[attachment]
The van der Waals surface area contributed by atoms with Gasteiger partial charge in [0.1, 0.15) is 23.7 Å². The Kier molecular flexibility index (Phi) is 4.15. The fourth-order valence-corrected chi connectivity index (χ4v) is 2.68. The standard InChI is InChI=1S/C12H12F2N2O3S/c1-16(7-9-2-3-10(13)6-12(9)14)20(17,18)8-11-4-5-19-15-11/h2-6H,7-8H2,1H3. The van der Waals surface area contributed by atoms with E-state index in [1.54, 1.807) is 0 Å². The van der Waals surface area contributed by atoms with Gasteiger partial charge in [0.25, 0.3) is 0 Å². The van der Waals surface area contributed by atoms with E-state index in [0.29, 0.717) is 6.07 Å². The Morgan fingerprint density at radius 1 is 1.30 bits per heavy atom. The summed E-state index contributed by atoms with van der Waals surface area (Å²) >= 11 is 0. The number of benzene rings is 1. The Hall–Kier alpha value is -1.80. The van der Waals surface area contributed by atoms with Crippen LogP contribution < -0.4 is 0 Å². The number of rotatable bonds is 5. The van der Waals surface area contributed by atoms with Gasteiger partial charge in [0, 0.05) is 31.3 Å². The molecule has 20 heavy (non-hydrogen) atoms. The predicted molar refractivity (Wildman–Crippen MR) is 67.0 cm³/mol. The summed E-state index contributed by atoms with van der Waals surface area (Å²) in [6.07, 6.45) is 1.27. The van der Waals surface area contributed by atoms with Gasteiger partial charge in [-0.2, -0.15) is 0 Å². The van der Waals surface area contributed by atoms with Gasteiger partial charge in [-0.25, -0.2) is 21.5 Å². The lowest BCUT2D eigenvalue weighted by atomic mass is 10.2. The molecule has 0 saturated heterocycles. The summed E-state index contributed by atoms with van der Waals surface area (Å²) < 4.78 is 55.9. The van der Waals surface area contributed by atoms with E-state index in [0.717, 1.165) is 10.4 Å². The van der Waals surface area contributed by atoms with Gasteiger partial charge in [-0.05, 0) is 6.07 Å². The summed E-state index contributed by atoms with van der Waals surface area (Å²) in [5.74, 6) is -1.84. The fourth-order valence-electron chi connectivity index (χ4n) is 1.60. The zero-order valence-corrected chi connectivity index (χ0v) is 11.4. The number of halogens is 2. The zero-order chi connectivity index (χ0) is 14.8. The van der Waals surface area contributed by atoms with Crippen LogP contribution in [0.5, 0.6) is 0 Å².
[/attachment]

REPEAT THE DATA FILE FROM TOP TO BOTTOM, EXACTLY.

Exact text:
The van der Waals surface area contributed by atoms with Gasteiger partial charge in [0.1, 0.15) is 23.7 Å². The Kier molecular flexibility index (Phi) is 4.15. The fourth-order valence-corrected chi connectivity index (χ4v) is 2.68. The standard InChI is InChI=1S/C12H12F2N2O3S/c1-16(7-9-2-3-10(13)6-12(9)14)20(17,18)8-11-4-5-19-15-11/h2-6H,7-8H2,1H3. The van der Waals surface area contributed by atoms with E-state index in [1.54, 1.807) is 0 Å². The van der Waals surface area contributed by atoms with Gasteiger partial charge in [0.25, 0.3) is 0 Å². The van der Waals surface area contributed by atoms with E-state index in [0.29, 0.717) is 6.07 Å². The Morgan fingerprint density at radius 1 is 1.30 bits per heavy atom. The summed E-state index contributed by atoms with van der Waals surface area (Å²) >= 11 is 0. The number of benzene rings is 1. The Hall–Kier alpha value is -1.80. The van der Waals surface area contributed by atoms with Crippen LogP contribution < -0.4 is 0 Å². The number of rotatable bonds is 5. The van der Waals surface area contributed by atoms with Gasteiger partial charge in [0, 0.05) is 31.3 Å². The molecule has 20 heavy (non-hydrogen) atoms. The predicted molar refractivity (Wildman–Crippen MR) is 67.0 cm³/mol. The summed E-state index contributed by atoms with van der Waals surface area (Å²) in [6.07, 6.45) is 1.27. The van der Waals surface area contributed by atoms with Gasteiger partial charge in [-0.2, -0.15) is 0 Å². The van der Waals surface area contributed by atoms with Gasteiger partial charge in [-0.25, -0.2) is 21.5 Å². The lowest BCUT2D eigenvalue weighted by atomic mass is 10.2. The molecule has 0 saturated heterocycles. The summed E-state index contributed by atoms with van der Waals surface area (Å²) < 4.78 is 55.9. The van der Waals surface area contributed by atoms with E-state index in [0.717, 1.165) is 10.4 Å². The van der Waals surface area contributed by atoms with Gasteiger partial charge in [-0.05, 0) is 6.07 Å². The summed E-state index contributed by atoms with van der Waals surface area (Å²) in [5.74, 6) is -1.84. The fourth-order valence-electron chi connectivity index (χ4n) is 1.60. The zero-order valence-corrected chi connectivity index (χ0v) is 11.4. The number of halogens is 2. The zero-order chi connectivity index (χ0) is 14.8. The van der Waals surface area contributed by atoms with Crippen LogP contribution in [0.5, 0.6) is 0 Å².